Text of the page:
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Education, HIV Status, and Risky Sexual Behavior: How Much Does the Stage of the HIV Epidemic Matter?

Author

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  • Daniela Iorio
  • Raül Santaeulàlia-Llopis

Abstract

We study the relationship between education and HIV status using nationally representative data from 39 Demographic and Health Surveys (DHS) in Sub-Saharan Africa. First, we construct an innovative algorithm that systematically defines aggregate stages of the HIV epidemic in a comparable manner across time and across space. Second, we exploit the variation in the aggregate HIV stages in the DHS data, and find that the education gradient in HIV shows a U-shaped (positive-zero-positive) pattern over the course of the epidemic. Further, educational disparities in the number of extramarital partners are largely consistent with the evolution of the education gradient in HIV.

Suggested Citation

  • Daniela Iorio & Raül Santaeulàlia-Llopis, 2011. "Education, HIV Status, and Risky Sexual Behavior: How Much Does the Stage of the HIV Epidemic Matter?," Working Papers 624, Barcelona Graduate School of Economics.
  • Handle: RePEc:bge:wpaper:624
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    Cited by:

    1. David M. Cutler & Adriana Lleras-Muney, 2012. "Education and Health: Insights from International Comparisons," NBER Working Papers 17738, National Bureau of Economic Research, Inc.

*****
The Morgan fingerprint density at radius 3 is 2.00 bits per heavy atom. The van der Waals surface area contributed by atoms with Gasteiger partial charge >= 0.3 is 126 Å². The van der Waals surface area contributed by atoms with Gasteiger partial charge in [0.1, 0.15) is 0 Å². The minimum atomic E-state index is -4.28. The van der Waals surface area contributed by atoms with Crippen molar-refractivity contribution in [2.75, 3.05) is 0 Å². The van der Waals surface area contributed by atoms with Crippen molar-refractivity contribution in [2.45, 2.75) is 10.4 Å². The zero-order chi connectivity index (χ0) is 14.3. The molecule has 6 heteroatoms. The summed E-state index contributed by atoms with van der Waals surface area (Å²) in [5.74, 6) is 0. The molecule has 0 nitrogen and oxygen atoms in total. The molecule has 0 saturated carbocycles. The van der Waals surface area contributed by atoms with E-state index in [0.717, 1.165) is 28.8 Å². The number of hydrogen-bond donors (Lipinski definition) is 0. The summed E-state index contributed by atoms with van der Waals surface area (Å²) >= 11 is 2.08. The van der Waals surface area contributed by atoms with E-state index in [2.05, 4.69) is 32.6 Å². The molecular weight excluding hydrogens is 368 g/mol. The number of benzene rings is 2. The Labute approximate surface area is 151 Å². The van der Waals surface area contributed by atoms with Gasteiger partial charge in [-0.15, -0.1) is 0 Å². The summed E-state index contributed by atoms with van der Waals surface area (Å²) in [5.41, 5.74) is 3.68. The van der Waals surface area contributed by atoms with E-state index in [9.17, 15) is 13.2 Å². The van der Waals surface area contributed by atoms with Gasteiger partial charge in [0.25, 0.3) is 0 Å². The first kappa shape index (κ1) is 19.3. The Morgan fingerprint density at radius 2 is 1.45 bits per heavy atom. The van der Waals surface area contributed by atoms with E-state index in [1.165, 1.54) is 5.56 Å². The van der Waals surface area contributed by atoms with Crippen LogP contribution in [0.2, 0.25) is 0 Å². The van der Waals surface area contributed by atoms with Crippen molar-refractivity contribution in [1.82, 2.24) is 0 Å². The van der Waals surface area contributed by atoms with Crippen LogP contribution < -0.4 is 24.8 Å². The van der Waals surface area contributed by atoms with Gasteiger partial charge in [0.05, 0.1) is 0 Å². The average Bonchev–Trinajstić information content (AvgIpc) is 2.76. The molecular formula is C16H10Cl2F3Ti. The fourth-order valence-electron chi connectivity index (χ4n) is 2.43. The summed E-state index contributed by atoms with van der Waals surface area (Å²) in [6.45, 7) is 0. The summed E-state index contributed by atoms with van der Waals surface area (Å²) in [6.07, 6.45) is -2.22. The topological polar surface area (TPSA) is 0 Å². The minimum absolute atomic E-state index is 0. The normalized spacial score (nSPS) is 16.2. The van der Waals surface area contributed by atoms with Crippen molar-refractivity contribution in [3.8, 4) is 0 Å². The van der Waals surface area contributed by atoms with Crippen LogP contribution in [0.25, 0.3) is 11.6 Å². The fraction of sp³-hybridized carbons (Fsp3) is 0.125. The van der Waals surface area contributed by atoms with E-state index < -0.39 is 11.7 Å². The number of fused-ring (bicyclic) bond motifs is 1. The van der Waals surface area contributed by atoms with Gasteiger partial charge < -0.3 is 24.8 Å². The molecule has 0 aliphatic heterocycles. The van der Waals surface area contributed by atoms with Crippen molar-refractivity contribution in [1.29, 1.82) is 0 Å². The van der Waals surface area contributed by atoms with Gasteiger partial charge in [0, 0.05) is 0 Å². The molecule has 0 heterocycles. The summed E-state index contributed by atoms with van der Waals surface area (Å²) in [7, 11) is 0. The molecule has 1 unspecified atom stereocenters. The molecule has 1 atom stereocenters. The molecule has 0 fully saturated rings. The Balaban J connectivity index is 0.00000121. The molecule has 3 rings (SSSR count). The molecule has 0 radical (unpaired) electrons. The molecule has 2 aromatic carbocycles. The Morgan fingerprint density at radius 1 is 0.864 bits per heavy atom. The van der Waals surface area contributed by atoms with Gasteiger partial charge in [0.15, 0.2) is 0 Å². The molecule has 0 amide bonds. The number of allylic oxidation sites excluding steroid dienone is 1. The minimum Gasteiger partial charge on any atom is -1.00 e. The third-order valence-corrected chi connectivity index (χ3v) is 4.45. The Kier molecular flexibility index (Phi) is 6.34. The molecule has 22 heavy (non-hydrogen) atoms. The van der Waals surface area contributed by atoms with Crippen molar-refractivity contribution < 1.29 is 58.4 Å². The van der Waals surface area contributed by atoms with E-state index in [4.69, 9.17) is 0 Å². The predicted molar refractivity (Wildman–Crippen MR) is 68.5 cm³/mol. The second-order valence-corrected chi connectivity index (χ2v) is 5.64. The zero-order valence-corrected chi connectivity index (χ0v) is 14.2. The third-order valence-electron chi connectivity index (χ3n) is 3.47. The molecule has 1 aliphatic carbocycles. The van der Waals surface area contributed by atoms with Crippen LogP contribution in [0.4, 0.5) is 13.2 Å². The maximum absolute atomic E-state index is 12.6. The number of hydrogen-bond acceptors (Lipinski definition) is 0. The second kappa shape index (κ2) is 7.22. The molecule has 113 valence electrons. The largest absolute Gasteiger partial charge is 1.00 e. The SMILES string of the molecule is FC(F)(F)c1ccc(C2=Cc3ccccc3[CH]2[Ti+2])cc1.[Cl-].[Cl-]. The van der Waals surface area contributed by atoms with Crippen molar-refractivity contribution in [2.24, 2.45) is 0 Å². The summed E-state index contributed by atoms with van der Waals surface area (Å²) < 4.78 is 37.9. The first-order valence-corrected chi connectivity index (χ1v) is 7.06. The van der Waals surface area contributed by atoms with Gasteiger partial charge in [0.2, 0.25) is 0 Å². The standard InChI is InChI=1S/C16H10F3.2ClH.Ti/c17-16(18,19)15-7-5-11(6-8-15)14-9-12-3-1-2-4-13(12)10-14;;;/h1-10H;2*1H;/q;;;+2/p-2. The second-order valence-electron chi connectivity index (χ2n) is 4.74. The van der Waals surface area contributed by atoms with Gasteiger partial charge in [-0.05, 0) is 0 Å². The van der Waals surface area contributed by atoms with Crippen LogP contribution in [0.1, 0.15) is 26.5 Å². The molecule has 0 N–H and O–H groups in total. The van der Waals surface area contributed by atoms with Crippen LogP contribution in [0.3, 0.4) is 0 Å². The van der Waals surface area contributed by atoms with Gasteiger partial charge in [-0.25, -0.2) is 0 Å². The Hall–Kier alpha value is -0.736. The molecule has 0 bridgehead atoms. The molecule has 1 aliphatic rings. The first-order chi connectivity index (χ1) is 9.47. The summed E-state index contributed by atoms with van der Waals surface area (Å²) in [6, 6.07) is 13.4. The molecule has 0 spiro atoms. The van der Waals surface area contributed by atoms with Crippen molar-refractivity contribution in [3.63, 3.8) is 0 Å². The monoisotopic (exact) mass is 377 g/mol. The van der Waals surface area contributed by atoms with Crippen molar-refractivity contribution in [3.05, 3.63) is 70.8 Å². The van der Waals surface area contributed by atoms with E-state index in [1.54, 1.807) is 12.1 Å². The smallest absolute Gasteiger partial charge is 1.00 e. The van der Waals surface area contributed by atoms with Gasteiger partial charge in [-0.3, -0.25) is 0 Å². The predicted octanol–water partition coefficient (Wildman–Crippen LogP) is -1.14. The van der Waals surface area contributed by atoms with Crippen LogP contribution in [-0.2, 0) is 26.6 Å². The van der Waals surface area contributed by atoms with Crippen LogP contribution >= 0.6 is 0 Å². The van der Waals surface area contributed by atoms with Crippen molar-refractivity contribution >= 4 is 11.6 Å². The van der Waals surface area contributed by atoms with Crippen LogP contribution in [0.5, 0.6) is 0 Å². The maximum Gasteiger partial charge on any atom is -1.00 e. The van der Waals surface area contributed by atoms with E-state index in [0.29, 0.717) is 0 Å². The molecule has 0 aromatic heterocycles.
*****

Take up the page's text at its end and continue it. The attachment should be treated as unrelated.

2. Jeremy Greenwood & Philipp Kircher & Cezar Santos & Michèle Tertilt, 2019. "An Equilibrium Model of the African HIV/AIDS Epidemic," Econometrica, Econometric Society, vol. 87(4), pages 1081-1113, July.
    3. Yao, Yao, 2016. "Fertility and HIV risk in Africa," Working Paper Series 5342, Victoria University of Wellington, School of Economics and Finance.
    4. Marinescu, Ioana, 2014. "HIV, wages, and the skill premium," Journal of Health Economics, Elsevier, vol. 37(C), pages 181-197.
    5. Esther Duflo & Pascaline Dupas & Michael Kremer, 2015. "Education, HIV, and Early Fertility: Experimental Evidence from Kenya," American Economic Review, American Economic Association, vol. 105(9), pages 2757-2797, September.
    6. Rody Manuelli & Raul Santaeulalia-Llopis, 2012. "A Quantitative Theory of HIV Diffusion," 2012 Meeting Papers 1101, Society for Economic Dynamics.
    7. Leandro De Magalhães & Raül Santaeulàlia-Llopis, 2015. "The Consumption, Income, and Wealth of the Poorest: Cross-Sectional Facts of Rural and Urban Sub-Saharan Africa for Macroeconomists," Bristol Economics Discussion Papers 15/655, Department of Economics, University of Bristol, UK.
    8. Barakat, Bilal, 2016. "Improving Adult Literacy Without Improving The Literacy of Adults? A Cross-National Cohort Analysis," World Development, Elsevier, vol. 87(C), pages 242-257.
    9. Hadley, Craig & Maxfield, Amanda & Hruschka, Daniel, 2019. "Different forms of household wealth are associated with opposing risks for HIV infection in East Africa," World Development, Elsevier, vol. 113(C), pages 344-351.
    10. Francesco Strobbe & Claudia Olivetti & Mireille Jacobson, 2013. "Breaking the Net: Family Structure and Street-Connected Children in Zambia," Journal of Development Studies, Taylor & Francis Journals, vol. 49(5), pages 670-688, May.

    More about this item

    Keywords

    HIV; Demographics;

    JEL classification:

    • I15 - Health, Education, and Welfare - - Health - - - Health and Economic Development

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